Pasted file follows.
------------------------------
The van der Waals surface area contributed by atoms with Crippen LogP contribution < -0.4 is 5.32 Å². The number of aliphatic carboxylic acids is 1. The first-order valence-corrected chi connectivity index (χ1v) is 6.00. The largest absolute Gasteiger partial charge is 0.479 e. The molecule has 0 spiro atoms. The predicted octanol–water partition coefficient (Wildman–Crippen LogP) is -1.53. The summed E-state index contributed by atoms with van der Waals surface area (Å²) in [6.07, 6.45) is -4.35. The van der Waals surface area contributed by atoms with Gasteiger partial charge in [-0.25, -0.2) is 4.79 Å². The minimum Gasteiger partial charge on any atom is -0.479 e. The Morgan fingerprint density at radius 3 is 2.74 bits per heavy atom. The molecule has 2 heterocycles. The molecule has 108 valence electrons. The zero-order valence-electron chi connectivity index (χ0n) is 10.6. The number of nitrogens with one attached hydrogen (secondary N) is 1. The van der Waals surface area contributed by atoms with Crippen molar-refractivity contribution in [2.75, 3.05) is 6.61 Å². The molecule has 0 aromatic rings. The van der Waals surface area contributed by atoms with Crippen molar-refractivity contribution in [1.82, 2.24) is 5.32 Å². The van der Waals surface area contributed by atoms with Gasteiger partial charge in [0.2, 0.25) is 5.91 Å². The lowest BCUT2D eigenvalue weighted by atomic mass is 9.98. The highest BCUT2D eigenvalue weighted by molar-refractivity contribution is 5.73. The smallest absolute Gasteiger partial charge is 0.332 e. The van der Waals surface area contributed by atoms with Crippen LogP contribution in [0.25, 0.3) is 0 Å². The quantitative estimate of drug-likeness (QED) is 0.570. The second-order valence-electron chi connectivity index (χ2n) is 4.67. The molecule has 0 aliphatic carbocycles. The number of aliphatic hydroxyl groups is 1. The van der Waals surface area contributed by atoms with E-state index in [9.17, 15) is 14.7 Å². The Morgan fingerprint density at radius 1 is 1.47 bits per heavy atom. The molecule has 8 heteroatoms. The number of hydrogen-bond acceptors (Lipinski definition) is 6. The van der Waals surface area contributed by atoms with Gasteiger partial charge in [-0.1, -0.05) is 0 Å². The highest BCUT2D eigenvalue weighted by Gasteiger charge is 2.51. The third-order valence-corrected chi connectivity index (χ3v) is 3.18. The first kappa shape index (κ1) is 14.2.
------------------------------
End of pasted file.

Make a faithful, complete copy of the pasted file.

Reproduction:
The van der Waals surface area contributed by atoms with Crippen LogP contribution < -0.4 is 5.32 Å². The number of aliphatic carboxylic acids is 1. The first-order valence-corrected chi connectivity index (χ1v) is 6.00. The largest absolute Gasteiger partial charge is 0.479 e. The molecule has 0 spiro atoms. The predicted octanol–water partition coefficient (Wildman–Crippen LogP) is -1.53. The summed E-state index contributed by atoms with van der Waals surface area (Å²) in [6.07, 6.45) is -4.35. The van der Waals surface area contributed by atoms with Gasteiger partial charge in [-0.25, -0.2) is 4.79 Å². The minimum Gasteiger partial charge on any atom is -0.479 e. The Morgan fingerprint density at radius 3 is 2.74 bits per heavy atom. The molecule has 2 heterocycles. The molecule has 108 valence electrons. The zero-order valence-electron chi connectivity index (χ0n) is 10.6. The number of nitrogens with one attached hydrogen (secondary N) is 1. The van der Waals surface area contributed by atoms with Crippen molar-refractivity contribution in [2.75, 3.05) is 6.61 Å². The molecule has 0 aromatic rings. The van der Waals surface area contributed by atoms with Crippen molar-refractivity contribution in [1.82, 2.24) is 5.32 Å². The van der Waals surface area contributed by atoms with Gasteiger partial charge in [0.2, 0.25) is 5.91 Å². The lowest BCUT2D eigenvalue weighted by atomic mass is 9.98. The highest BCUT2D eigenvalue weighted by molar-refractivity contribution is 5.73. The smallest absolute Gasteiger partial charge is 0.332 e. The van der Waals surface area contributed by atoms with Crippen LogP contribution in [0.25, 0.3) is 0 Å². The quantitative estimate of drug-likeness (QED) is 0.570. The second-order valence-electron chi connectivity index (χ2n) is 4.67. The molecule has 0 aliphatic carbocycles. The number of aliphatic hydroxyl groups is 1. The van der Waals surface area contributed by atoms with E-state index in [9.17, 15) is 14.7 Å². The Morgan fingerprint density at radius 1 is 1.47 bits per heavy atom. The molecule has 8 heteroatoms. The number of hydrogen-bond acceptors (Lipinski definition) is 6. The van der Waals surface area contributed by atoms with Gasteiger partial charge in [-0.1, -0.05) is 0 Å². The highest BCUT2D eigenvalue weighted by Gasteiger charge is 2.51. The third-order valence-corrected chi connectivity index (χ3v) is 3.18. The first kappa shape index (κ1) is 14.2.